Short-term conversion to open surgery after endovascular stent-grafting of the thoracic aorta: The Talent thoracic registry

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Predictors of late conversion to conventional surgery after thoracic endovascular stent-graft placement are currently unknown.


We analyzed data from 422 of 457 consecutive patients who underwent endovascular thoracic repair with the Medtronic Talent thoracic stent-graft (Medtronic/AVE, Santa Rosa, Calif). Of these, 16 patients (3.8%) required late conversion to open surgery during a median follow-up interval of 17 months (range 7-33 months). Six of these patients had undergone previous aortic surgery, 3 patients had previous cardiac surgery, and 5 patients had Marfan syndrome. In patients with late conversion, indications for primary stent-graft placement were dissection in 10 patients, degenerative aneurysm in 5 patients, and penetrating ulcer in 1 patient.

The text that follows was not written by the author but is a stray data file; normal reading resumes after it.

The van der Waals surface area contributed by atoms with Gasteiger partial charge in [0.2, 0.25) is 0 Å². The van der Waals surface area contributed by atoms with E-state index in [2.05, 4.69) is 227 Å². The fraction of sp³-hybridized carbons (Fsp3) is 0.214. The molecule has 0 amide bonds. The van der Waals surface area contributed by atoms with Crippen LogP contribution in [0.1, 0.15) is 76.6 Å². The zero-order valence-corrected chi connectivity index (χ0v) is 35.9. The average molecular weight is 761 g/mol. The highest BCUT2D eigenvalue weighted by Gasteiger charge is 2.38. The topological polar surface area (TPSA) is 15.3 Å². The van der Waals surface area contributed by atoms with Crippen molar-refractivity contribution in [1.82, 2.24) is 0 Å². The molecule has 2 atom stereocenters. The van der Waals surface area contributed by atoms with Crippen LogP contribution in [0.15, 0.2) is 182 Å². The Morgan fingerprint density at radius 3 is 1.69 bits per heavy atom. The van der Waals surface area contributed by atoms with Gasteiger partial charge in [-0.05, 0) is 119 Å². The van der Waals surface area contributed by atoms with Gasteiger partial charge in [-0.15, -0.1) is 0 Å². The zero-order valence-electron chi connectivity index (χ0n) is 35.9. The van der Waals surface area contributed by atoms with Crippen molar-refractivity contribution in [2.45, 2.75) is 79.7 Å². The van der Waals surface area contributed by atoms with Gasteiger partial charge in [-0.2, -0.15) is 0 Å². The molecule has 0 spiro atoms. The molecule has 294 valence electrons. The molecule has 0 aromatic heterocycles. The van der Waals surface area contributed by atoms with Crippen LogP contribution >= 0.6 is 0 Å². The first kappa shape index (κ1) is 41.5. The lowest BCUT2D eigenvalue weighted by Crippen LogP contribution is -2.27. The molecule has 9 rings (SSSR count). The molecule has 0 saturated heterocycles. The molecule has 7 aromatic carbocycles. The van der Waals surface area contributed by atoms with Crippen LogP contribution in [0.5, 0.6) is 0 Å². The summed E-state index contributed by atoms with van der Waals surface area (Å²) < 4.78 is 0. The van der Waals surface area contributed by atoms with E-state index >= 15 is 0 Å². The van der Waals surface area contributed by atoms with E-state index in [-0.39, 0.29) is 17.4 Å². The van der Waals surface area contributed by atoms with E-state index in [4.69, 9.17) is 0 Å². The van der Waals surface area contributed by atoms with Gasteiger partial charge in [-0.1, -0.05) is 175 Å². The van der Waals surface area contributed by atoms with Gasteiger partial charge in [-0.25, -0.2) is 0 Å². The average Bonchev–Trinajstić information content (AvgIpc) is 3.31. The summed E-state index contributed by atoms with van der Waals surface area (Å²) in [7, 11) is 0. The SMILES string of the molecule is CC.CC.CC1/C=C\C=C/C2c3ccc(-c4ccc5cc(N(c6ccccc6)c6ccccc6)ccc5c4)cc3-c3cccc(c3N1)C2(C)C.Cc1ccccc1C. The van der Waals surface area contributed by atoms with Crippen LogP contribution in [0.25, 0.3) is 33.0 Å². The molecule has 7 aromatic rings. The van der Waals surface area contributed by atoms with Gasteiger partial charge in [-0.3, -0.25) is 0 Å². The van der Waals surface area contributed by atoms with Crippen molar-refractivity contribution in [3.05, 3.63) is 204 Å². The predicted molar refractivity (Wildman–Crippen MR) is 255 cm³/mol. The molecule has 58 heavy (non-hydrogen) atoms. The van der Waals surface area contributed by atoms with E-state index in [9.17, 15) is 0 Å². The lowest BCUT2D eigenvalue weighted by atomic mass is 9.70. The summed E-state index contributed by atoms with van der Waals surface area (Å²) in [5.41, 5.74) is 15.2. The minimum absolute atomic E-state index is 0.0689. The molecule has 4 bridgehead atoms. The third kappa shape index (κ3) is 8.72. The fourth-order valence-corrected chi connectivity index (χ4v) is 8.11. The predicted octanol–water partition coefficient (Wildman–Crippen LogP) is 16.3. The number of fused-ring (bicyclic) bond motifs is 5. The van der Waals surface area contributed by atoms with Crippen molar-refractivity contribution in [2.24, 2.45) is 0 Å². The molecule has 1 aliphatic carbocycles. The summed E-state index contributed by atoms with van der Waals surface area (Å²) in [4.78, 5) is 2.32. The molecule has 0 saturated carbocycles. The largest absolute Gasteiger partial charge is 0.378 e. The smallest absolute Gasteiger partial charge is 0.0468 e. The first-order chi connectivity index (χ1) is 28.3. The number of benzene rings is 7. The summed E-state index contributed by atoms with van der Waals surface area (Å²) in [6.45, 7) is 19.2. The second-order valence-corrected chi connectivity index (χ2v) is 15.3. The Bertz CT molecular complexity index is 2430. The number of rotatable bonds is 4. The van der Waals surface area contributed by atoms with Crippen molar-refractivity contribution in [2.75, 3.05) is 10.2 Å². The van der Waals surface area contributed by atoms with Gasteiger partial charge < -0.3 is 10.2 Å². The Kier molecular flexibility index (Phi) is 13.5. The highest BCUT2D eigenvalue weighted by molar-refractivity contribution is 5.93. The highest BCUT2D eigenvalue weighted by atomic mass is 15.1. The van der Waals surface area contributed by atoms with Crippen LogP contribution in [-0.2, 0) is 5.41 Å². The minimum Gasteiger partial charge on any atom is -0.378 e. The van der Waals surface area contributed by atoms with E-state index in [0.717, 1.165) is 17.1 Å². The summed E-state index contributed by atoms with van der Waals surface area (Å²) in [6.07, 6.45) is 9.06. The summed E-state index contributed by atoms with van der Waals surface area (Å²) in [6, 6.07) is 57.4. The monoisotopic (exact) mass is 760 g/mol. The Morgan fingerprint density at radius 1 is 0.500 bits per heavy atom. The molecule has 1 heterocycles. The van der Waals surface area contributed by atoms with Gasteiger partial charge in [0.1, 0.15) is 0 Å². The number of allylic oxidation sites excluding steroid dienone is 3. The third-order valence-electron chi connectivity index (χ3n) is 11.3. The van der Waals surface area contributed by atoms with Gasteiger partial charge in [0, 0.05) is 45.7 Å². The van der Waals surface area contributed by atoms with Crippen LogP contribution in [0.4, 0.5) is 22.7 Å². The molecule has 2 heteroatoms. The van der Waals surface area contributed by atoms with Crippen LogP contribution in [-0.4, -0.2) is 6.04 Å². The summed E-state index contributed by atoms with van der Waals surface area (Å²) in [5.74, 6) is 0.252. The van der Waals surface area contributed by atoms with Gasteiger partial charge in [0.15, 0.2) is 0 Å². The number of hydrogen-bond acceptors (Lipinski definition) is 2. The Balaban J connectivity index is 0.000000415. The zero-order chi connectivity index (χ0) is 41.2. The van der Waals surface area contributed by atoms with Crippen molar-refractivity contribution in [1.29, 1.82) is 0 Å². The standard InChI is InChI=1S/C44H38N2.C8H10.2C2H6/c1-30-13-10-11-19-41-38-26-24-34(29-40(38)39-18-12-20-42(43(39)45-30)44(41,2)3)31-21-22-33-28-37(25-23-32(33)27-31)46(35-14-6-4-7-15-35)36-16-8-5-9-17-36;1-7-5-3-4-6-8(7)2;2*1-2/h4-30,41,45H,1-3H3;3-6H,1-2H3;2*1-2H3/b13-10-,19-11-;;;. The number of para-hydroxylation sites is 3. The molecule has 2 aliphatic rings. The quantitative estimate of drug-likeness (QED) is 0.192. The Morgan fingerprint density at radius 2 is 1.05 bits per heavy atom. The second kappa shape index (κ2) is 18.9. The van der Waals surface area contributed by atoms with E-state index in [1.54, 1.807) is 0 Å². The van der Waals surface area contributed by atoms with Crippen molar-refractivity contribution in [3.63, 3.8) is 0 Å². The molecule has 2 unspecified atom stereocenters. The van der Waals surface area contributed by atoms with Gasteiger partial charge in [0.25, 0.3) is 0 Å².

By multivariable Cox analysis, Marfan syndrome (adjusted hazard ratio 9.97, P = .008), type I endoleak (adjusted hazard ratio 3.99, P = .012), the use of more than 1 stent-graft (adjusted hazard ratio 3.89, P = .018), and procedural complications (adjusted hazard ratio 17.50, P = .003) were independent predictors of late conversion.


Endovascular treatment for thoracic aortic disease with the Talent stent-graft is associated with a relatively low rate of late conversion to conventional surgery. Better results may be achieved by excluding patients with Marfan syndrome for such a procedure and early aggressive treatment of early type I endoleaks.

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